Extra Innings Iraq Debate - -
The debate over whether we should or should not have gone to war in Iraq pops up in the most interesting of places. It’s hard to believe but this ‘leak’ is defining people just as starkly than the actual war in Iraq did. Read Eric Margolis
today, especially his closing argument.
“Real patriots do not start wars to win elections while diverting attention from financial scandals.
CIA chief Tenet ought to come out and denounce those who led the U.S. into an unnecessary war that has become a bloody and unimaginably expensive mess.
But CIA officers are trained to remain silent and obey the chain of command.
So it's up to Congress to demand a full investigation of the corruption of national security, and of the extremist ideologists who misled America into a war that should never have been waged.”
There is so much wrong with Mr. Margolis’ piece I don’t know where to start. I guess with the idea that it has been politically advantageous to fight war. I doubt it ever has been truly a winning platform to fight wars. Now disagree with the war in question, call it a mistake but a “bloody and unimaginably expensive mess.” Now whose diverting attention?
I think most agree that the outing of CIA agents is a terrible thing and someone will have to pay for that. But I think suggesting that Bush misled America into war is an outrageous charge. Blair is backing down from this war, and neither should Bush.
And Margolis rather vague applause to French intelligence is rather amusing too.
“The CIA does deserve sharp criticism over Iraq. It had a shocking lack of reliable human intelligence there, forcing the agency to rely heavily on dubious defectors and foreign intelligence, rather than its own resources.
Ironically, France had excellent intelligence in Iraq and rightly warned Bush his war would lead to disaster. Bush was too busy listening to the neo-conservatives' hyped intelligence to heed France's excellent and reliable advice.”
Surely France’s sources couldn’t have been any better, unless they were based upon the inside information from Baghdad itself. And isn’t that intelligence dubious in itself? Of course it is. I have a hard time taking Margolis’ piece as anything but an extension of his pre-invasion anti-war stance. And if anyone thinks that the things beyond simply the WMD issue like Saddam’s regime of terror and the laundry list of other reasons outlined by Bush and Blair before the war weren’t reason enough to go to war, you have to wonder what would be? Would the forces against this war ever feel the need to use force?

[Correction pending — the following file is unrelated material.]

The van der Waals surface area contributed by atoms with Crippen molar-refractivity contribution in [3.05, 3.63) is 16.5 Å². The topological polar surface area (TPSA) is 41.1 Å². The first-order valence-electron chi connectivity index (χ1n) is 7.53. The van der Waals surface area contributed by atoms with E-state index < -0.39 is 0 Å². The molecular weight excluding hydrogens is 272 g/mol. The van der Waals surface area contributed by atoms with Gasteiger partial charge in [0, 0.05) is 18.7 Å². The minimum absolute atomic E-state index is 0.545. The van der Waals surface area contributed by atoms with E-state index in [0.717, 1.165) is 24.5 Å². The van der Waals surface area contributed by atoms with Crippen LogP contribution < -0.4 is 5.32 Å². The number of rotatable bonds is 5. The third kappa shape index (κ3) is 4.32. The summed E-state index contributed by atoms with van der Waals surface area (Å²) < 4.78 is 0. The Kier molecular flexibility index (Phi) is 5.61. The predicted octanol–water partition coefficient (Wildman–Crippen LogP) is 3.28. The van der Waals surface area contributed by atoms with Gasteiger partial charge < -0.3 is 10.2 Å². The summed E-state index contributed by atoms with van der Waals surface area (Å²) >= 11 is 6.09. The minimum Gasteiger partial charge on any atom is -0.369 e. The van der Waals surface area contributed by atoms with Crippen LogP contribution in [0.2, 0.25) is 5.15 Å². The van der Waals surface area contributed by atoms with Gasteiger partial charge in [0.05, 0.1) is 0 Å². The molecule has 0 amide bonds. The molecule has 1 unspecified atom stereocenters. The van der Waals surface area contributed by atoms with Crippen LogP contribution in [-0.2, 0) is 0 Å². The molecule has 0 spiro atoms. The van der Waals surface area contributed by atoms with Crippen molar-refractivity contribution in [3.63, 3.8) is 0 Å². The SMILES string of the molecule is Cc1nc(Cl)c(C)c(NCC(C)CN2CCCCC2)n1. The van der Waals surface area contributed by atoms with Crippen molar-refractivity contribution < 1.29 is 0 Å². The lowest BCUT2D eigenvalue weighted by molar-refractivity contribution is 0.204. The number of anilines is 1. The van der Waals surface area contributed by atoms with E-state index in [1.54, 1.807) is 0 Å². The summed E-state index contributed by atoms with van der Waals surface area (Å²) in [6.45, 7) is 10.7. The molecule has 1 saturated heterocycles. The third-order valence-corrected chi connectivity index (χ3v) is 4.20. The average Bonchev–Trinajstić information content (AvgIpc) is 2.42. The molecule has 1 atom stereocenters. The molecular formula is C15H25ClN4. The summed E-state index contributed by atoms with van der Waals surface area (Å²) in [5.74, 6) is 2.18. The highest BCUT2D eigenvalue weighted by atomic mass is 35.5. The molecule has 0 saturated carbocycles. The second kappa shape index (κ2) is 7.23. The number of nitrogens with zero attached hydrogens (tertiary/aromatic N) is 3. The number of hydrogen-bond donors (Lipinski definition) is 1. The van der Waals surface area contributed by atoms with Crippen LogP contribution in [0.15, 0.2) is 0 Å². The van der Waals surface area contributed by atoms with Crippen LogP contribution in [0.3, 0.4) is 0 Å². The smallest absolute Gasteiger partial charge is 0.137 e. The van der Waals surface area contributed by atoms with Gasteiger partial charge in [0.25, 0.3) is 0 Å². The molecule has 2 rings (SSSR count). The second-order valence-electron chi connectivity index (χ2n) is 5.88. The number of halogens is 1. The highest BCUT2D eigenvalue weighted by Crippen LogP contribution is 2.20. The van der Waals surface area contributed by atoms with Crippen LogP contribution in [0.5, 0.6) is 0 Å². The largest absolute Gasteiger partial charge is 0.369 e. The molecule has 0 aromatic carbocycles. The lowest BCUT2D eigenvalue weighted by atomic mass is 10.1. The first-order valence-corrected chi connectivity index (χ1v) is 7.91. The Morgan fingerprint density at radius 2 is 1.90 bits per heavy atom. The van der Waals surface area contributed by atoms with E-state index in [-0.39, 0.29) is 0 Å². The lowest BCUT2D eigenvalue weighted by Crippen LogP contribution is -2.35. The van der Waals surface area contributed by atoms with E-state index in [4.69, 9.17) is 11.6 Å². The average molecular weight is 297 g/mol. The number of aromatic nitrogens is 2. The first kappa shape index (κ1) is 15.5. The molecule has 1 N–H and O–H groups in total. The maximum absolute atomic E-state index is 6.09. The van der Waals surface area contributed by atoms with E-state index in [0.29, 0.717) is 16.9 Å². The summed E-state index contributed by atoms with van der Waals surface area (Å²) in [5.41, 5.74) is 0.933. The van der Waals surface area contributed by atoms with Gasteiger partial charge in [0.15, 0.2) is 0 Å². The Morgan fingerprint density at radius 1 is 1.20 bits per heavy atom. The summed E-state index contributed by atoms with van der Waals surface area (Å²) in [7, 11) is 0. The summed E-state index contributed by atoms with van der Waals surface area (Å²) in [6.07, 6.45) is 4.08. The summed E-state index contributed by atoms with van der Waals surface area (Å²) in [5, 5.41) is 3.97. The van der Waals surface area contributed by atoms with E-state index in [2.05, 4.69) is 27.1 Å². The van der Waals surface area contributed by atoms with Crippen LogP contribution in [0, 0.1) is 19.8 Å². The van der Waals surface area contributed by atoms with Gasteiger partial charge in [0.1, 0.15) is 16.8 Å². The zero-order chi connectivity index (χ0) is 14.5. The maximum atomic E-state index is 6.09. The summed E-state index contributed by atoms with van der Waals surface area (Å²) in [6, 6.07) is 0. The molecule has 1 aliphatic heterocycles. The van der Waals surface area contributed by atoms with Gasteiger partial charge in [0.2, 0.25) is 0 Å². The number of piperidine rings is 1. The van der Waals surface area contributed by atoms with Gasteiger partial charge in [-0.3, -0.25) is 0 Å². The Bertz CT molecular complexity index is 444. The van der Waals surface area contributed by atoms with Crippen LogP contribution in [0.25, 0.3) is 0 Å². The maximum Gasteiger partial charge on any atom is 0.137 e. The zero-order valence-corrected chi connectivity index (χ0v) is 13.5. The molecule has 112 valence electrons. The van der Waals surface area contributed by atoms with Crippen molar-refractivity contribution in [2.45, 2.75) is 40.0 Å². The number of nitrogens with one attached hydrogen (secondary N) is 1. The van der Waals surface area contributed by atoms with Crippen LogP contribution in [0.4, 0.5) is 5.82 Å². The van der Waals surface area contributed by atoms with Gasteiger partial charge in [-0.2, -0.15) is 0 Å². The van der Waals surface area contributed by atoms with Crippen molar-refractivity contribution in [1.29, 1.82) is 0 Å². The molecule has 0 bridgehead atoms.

Listen to Prime Minister Blair’s
“Imagine you are PM. And you receive this intelligence. And not just about Iraq. But about the whole murky trade in WMD. And one thing we know. Not from intelligence. But from historical fact. That Saddam's regime has not just developed but used such weapons gassing thousands of his own people. And has lied about it consistently, concealing it for years even under the noses of the UN Inspectors. And I see the terrorism and the trade in WMD growing. And I look at Saddam's country and I see its people in torment ground underfoot by his and his sons' brutality and wickedness. So what do I do? Say "I've got the intelligence but I've a hunch its wrong?" Leave Saddam in place but now with the world's democracies humiliated and him emboldened? You see, I believe the security threat of the 21st century is not countries waging conventional war. I believe that in today's interdependent world the threat is chaos. It is fanaticism defeating reason. Suppose the terrorists repeated September 11th or worse. Suppose they got hold of a chemical or biological or nuclear dirty bomb; and if they could, they would. What then?”
In all seriousness we better home we did overestimate the threat. Because if Saddam’s weapons have vanished and into that murky trade and into the heart of terror central, then we really will not no until attacked what he had.
As Clifford May
adds, “What's more, every reputable intelligence service in the world — including the French
— believed Saddam's WMD programs were ongoing in this period. So what did happen over the last dozen years? One possibility is that sometime before the Gulf war, Part Two, he transferred his stockpiles — to Syria, Lebanon or elsewhere. A number of knowledgeable analysts believe this frightening scenario. Let's hope it isn't true.”